I edited two further editions of Debut: the undergraduate journal of languages, linguistics and area studies. In the latest issue my editorial reflects on the concept of publishing undergraduate research, how good it needs to be and how undergraduates journals help students to complete the research cycle. I am also part of LLAS’s EU-funded Sharing Practice in Enhancing and Assuring Quality(SPEAQ) project which, in my view at least, seeks to allow students and academics to reclaim ‘quality’ for themselves. I often feel that the term ‘quality’ has become increasingly associated with ‘tick-box’ approach to teaching which has little, if anything to do with the learning experience. We have developed a workshop to enable students, lecturers and quality managers to come together to reflect on the concept of quality.It has been interesting to learn about the experiences of academics from other countries who are our partners in the project.
I also headed up the organisation of the main LLAS biennial conference, the first of the post-HEA era. This year it was called 'Language Futures' and was held in Edinburgh.
One of my first tasks of the 2011-12 academic year was to provide maternity cover for my colleague Lisa who was coordinating the HEA’s Islamic Studies Network. As a non-expert in the field I knew this would be challenging, but with the closure of the subject centres most team members left the project too. Lisa was kind enough to draw up a plan of what had been done and what needed to be done. My main task was to begin the post-Islamic Studies Network (funding is about to end) sustainability plan. I drew up the consultation questionnaire over the Christmas period and we received over 50 responses. Now that Lisa is back this work is her capable hands and it looks likely some sort of scholarly association for Islamic Studies will be formed in the near future. I was fortunate to be able to draw on the wisdom and enthusiasm of the Advisory Board members.
Other University of Southampton work
I have been part of the University of Southampton’s participation in Green Academy, a scheme run by the Higher Education Academy to support institutions in embedding sustainability in the curriculum and overall life of the institution. One of the key achievements of our participation is that we have secured funding for full time programme assistant who is working on embedding sustainability into the CORE (curriculum, operations, research, experience) of the University of Southampton.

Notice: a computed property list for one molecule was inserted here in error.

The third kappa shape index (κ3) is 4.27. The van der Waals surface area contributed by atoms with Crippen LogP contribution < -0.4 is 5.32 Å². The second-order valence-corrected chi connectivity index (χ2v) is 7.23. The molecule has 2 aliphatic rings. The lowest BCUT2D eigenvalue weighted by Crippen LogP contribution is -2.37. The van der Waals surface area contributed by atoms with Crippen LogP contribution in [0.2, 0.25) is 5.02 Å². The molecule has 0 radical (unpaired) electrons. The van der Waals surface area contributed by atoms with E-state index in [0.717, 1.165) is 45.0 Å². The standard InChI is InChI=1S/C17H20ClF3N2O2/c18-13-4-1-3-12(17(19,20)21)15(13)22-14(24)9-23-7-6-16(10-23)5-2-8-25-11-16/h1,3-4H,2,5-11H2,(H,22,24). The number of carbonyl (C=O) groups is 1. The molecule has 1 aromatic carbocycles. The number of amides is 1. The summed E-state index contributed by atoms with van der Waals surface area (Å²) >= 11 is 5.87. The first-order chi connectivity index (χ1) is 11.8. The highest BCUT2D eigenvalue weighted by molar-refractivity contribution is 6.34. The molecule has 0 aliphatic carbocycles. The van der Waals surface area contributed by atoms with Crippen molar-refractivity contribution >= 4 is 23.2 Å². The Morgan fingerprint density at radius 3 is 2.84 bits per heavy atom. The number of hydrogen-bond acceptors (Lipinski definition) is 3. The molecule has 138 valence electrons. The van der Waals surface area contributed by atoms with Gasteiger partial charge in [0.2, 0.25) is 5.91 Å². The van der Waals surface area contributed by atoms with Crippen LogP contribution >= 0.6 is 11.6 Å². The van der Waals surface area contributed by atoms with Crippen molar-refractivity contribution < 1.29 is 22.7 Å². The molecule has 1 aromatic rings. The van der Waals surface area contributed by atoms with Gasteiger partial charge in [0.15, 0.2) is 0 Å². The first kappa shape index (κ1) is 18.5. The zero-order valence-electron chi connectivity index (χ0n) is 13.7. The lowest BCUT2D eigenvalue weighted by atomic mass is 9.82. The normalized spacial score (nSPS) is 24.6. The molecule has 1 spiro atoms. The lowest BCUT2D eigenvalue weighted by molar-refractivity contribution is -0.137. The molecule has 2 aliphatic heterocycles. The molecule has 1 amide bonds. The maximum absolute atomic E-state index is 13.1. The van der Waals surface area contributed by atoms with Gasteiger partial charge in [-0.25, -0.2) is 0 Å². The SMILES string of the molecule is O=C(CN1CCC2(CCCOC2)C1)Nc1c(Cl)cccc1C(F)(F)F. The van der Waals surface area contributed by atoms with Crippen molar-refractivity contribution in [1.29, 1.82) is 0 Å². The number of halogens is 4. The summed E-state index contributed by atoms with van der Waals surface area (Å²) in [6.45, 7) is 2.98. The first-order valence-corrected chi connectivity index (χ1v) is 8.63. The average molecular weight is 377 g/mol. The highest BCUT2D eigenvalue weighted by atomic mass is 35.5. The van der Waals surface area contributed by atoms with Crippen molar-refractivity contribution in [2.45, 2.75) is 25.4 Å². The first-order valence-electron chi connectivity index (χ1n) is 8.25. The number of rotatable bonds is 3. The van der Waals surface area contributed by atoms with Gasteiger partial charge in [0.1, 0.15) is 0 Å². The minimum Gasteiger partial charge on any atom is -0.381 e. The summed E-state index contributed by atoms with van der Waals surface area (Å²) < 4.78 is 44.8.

I will also be involved in teaching on a new Southampton-wide module: Sustainability in the Local and Global Environment. As in previous years I have also contributed sessions on employability and writing book reviews to the Faculty of Humanities Doctoral Training Programme.
The entrepreneurial John
I have used my 'non-working' time to develop skills in new areas. I have developed a website in Drupal called yazikopen a portal for open access research into learning and teaching modern languages. This has been a steep learning curve on the technical side of things as I do not have a background in web development. I am pleased that the website is functional, but I would like to work out ways to grow the website and see if there is any way enabling the website to generate revenue to cover its costs. I have also been being doing some freelance work and hope to develop further in this area.
Hope (Future plans)
At LLAS I am again organising a workshop for Heads of Department which will focus on the growing sources of public information about teaching in higher education (e.g. National Student Survey, Key Information Set etc.). I will also be putting in bids for various projects. I would like to continue development of the yazikopen website and will look for further freelancing opportunities.
I also hope to have a say in the open access debate. If true open access is to become a reality universities have a greater role to play in academic publishing.